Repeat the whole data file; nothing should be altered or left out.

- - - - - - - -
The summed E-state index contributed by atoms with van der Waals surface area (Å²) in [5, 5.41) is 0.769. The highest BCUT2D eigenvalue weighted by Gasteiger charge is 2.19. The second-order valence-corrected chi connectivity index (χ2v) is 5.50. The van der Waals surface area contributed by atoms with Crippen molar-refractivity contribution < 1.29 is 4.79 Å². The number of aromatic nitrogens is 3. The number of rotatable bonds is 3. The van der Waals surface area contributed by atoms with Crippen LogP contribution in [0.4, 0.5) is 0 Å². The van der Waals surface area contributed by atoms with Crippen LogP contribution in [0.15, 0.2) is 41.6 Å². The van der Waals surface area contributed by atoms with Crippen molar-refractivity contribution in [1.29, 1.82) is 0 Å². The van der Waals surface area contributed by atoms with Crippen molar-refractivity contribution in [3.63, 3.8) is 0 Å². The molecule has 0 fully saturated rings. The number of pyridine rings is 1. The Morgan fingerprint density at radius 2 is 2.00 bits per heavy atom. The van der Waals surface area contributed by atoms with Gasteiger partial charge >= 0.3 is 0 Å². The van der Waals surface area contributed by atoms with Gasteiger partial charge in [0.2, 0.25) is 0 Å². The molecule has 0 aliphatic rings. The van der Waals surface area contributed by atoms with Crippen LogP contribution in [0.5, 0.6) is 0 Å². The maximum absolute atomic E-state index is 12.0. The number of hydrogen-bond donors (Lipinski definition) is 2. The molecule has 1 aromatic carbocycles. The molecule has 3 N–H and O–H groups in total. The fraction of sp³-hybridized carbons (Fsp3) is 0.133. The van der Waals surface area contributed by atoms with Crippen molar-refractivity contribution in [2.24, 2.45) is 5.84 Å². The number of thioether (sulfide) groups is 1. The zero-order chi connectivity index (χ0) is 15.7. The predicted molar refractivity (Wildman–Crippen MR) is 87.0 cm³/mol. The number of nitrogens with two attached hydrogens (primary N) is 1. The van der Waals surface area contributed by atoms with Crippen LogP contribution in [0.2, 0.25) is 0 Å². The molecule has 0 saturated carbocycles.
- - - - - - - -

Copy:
The summed E-state index contributed by atoms with van der Waals surface area (Å²) in [5, 5.41) is 0.769. The highest BCUT2D eigenvalue weighted by Gasteiger charge is 2.19. The second-order valence-corrected chi connectivity index (χ2v) is 5.50. The van der Waals surface area contributed by atoms with Crippen molar-refractivity contribution < 1.29 is 4.79 Å². The number of aromatic nitrogens is 3. The number of rotatable bonds is 3. The van der Waals surface area contributed by atoms with Crippen LogP contribution in [0.4, 0.5) is 0 Å². The van der Waals surface area contributed by atoms with Crippen LogP contribution in [0.15, 0.2) is 41.6 Å². The van der Waals surface area contributed by atoms with Crippen molar-refractivity contribution in [1.29, 1.82) is 0 Å². The van der Waals surface area contributed by atoms with Crippen molar-refractivity contribution in [3.63, 3.8) is 0 Å². The molecule has 0 fully saturated rings. The number of pyridine rings is 1. The Morgan fingerprint density at radius 2 is 2.00 bits per heavy atom. The van der Waals surface area contributed by atoms with Gasteiger partial charge >= 0.3 is 0 Å². The van der Waals surface area contributed by atoms with Gasteiger partial charge in [0.2, 0.25) is 0 Å². The molecule has 0 aliphatic rings. The van der Waals surface area contributed by atoms with Crippen LogP contribution in [0.5, 0.6) is 0 Å². The maximum absolute atomic E-state index is 12.0. The number of hydrogen-bond donors (Lipinski definition) is 2. The molecule has 1 aromatic carbocycles. The molecule has 3 N–H and O–H groups in total. The fraction of sp³-hybridized carbons (Fsp3) is 0.133. The van der Waals surface area contributed by atoms with Crippen molar-refractivity contribution in [2.24, 2.45) is 5.84 Å². The number of thioether (sulfide) groups is 1. The zero-order chi connectivity index (χ0) is 15.7. The predicted molar refractivity (Wildman–Crippen MR) is 87.0 cm³/mol. The number of nitrogens with two attached hydrogens (primary N) is 1. The van der Waals surface area contributed by atoms with Crippen LogP contribution in [0.2, 0.25) is 0 Å². The molecule has 0 saturated carbocycles.